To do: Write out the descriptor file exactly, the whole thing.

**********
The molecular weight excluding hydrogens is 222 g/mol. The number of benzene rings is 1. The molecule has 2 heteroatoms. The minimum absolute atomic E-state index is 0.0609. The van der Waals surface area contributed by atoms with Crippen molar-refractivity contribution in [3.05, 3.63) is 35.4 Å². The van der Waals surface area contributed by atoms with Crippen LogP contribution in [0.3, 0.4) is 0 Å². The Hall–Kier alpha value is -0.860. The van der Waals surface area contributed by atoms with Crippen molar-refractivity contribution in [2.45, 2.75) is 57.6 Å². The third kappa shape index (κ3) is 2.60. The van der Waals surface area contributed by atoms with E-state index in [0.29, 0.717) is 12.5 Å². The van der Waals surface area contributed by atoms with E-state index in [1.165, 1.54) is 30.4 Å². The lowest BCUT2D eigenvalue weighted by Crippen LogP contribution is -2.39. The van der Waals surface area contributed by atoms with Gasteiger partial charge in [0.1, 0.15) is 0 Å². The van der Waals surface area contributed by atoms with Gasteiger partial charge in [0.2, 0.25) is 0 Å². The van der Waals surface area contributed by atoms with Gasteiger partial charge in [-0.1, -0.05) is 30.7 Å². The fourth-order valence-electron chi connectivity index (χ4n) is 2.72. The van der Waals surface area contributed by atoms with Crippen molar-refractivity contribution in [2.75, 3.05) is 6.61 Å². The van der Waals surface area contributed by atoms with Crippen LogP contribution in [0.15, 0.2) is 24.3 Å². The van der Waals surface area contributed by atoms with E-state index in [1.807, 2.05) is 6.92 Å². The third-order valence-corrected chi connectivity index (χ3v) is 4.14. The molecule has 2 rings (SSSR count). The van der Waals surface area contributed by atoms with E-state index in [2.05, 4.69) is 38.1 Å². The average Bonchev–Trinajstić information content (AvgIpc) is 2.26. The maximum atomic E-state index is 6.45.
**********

The molecular weight excluding hydrogens is 222 g/mol. The number of benzene rings is 1. The molecule has 2 heteroatoms. The minimum absolute atomic E-state index is 0.0609. The van der Waals surface area contributed by atoms with Crippen molar-refractivity contribution in [3.05, 3.63) is 35.4 Å². The van der Waals surface area contributed by atoms with Crippen LogP contribution in [0.3, 0.4) is 0 Å². The Hall–Kier alpha value is -0.860. The van der Waals surface area contributed by atoms with Crippen molar-refractivity contribution in [2.45, 2.75) is 57.6 Å². The third kappa shape index (κ3) is 2.60. The van der Waals surface area contributed by atoms with E-state index in [0.29, 0.717) is 12.5 Å². The van der Waals surface area contributed by atoms with E-state index in [1.165, 1.54) is 30.4 Å². The lowest BCUT2D eigenvalue weighted by Crippen LogP contribution is -2.39. The van der Waals surface area contributed by atoms with Gasteiger partial charge in [0.1, 0.15) is 0 Å². The van der Waals surface area contributed by atoms with Gasteiger partial charge in [0.2, 0.25) is 0 Å². The van der Waals surface area contributed by atoms with Gasteiger partial charge in [-0.1, -0.05) is 30.7 Å². The fourth-order valence-electron chi connectivity index (χ4n) is 2.72. The van der Waals surface area contributed by atoms with Crippen molar-refractivity contribution in [2.75, 3.05) is 6.61 Å². The van der Waals surface area contributed by atoms with Crippen LogP contribution in [0.15, 0.2) is 24.3 Å². The van der Waals surface area contributed by atoms with E-state index in [1.807, 2.05) is 6.92 Å². The third-order valence-corrected chi connectivity index (χ3v) is 4.14. The molecule has 2 rings (SSSR count). The van der Waals surface area contributed by atoms with E-state index in [2.05, 4.69) is 38.1 Å². The average Bonchev–Trinajstić information content (AvgIpc) is 2.26. The maximum atomic E-state index is 6.45.